By Mr. Eric Kowal (Picatinny)January 16, 2019
PICATINNY ARSENAL, N.J. - Approximately 13 educators and one active duty U.S. Army Soldier, all part of the New Jersey School Board Association, visited Picatinny Arsenal on Dec. 11 to take a closer look at the installation's initiatives in promoting careers in science, technology, engineering, and math (STEM).
iSTEAM stands for integrated science, technology, engineering, arts, and math. iSTEAM varies slightly from STEM but the premise remains the same: foster the importance of education and integrate the various components into a cohesive learning structure based on real-world applications. The hope is that young students will become interested in pursuing a career in one of the fields.
"This position I am in now starts as a 'Recruiter', basic recruiter right out of United States Army Recruiting Command. I worked that for about 18 months," Wittmer said.
"That was right here in New Jersey, out of Tinton Falls. My predecessor was from New Jersey as well. We were all from New Jersey. There were three of us in the line. I'm the third one. I'm the only one right now, and this is not being done anywhere else.
"Normally a recruiter is only in charge of a few towns, a couple of zipcodes," he explained.
"I can (now) travel the entire state. Most of them can only work qualified applicants, 16, 17, 18 year old students. They cannot tell their command, 'I want to go in front of eighth graders.' Me, my job is to do that. Go between pre-school, kindergarten, all the way up to the higher education levels and present these opportunities to them."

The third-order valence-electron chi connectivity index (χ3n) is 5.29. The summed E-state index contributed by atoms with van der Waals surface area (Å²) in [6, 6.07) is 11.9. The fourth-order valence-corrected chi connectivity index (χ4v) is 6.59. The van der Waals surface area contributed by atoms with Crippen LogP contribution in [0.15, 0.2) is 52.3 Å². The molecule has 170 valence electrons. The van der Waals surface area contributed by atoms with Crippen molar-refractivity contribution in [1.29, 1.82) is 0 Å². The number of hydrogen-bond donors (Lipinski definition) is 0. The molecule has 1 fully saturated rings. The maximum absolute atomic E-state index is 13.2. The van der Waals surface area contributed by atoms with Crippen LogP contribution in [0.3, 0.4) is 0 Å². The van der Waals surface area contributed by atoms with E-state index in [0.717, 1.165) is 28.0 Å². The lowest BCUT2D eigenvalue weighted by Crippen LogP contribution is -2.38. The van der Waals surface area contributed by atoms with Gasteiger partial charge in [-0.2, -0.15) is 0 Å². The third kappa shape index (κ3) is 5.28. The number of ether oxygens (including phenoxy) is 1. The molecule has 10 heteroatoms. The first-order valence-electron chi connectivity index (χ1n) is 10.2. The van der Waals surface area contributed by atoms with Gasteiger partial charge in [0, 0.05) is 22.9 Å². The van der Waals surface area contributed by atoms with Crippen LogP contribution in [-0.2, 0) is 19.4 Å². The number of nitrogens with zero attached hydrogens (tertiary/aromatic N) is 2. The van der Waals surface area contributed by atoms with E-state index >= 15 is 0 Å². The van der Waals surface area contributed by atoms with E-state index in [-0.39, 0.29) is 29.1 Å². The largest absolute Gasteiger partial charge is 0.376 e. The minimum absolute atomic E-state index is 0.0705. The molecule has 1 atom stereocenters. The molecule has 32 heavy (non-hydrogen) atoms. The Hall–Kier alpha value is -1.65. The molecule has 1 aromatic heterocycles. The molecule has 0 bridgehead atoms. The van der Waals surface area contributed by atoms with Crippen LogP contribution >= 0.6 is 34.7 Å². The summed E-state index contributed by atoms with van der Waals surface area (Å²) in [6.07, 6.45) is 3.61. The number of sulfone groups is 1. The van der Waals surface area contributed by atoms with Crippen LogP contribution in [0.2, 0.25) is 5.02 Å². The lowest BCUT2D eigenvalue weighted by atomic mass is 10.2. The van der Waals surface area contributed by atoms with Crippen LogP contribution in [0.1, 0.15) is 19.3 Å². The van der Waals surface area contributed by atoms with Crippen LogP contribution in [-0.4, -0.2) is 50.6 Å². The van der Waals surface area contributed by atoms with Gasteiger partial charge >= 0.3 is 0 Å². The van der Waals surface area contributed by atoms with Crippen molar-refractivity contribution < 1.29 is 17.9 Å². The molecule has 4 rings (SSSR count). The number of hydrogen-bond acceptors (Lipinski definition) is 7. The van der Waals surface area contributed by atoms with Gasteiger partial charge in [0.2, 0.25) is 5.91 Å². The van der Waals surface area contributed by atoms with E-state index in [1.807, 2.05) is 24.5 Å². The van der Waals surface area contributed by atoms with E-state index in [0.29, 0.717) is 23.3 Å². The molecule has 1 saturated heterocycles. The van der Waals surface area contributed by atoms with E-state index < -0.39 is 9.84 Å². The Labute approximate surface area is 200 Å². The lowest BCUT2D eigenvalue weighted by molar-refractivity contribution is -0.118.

One might expect that a Soldier in such a position as Wittmer's might have 15 to 20 years of experience.
Wittmer has only been in the Army for nine years. His predecessors had served for 17 or 18 years before taking on such an assignment.
"The real selling point for me getting the position as such a young Soldier, so to speak, was the fact that I can articulate points from the state (New Jersey)," he said.
"I kind of know the other side of what it (military life) looks like to everyone else, and because I was a Bradley mechanic, I am better suited to science, and technology, and engineering, because I was working in that realm."
As someone whose job was to maintain a Bradley fighting vehicle system, Wittmer's job entailed handling the maintenance and repair of the M2/M3, A2/A3 Bradley fighting vehicle, the M6 Bradley linebacker air defense vehicle, and the M7 Bradley fire support team vehicle.
His new role as an iSTEAM fellow puts him in a position to help attract the Army's future engineers.
"It is not even a billet, it doesn't exist," Wittmer said of his current position. "It was an opportunity that is being seized by the local recruiting command to have a fellow work hand in hand with a legitimate specialist at the New Jersey School Board Association, education specialists in their training and development department to showcase STEAM resources.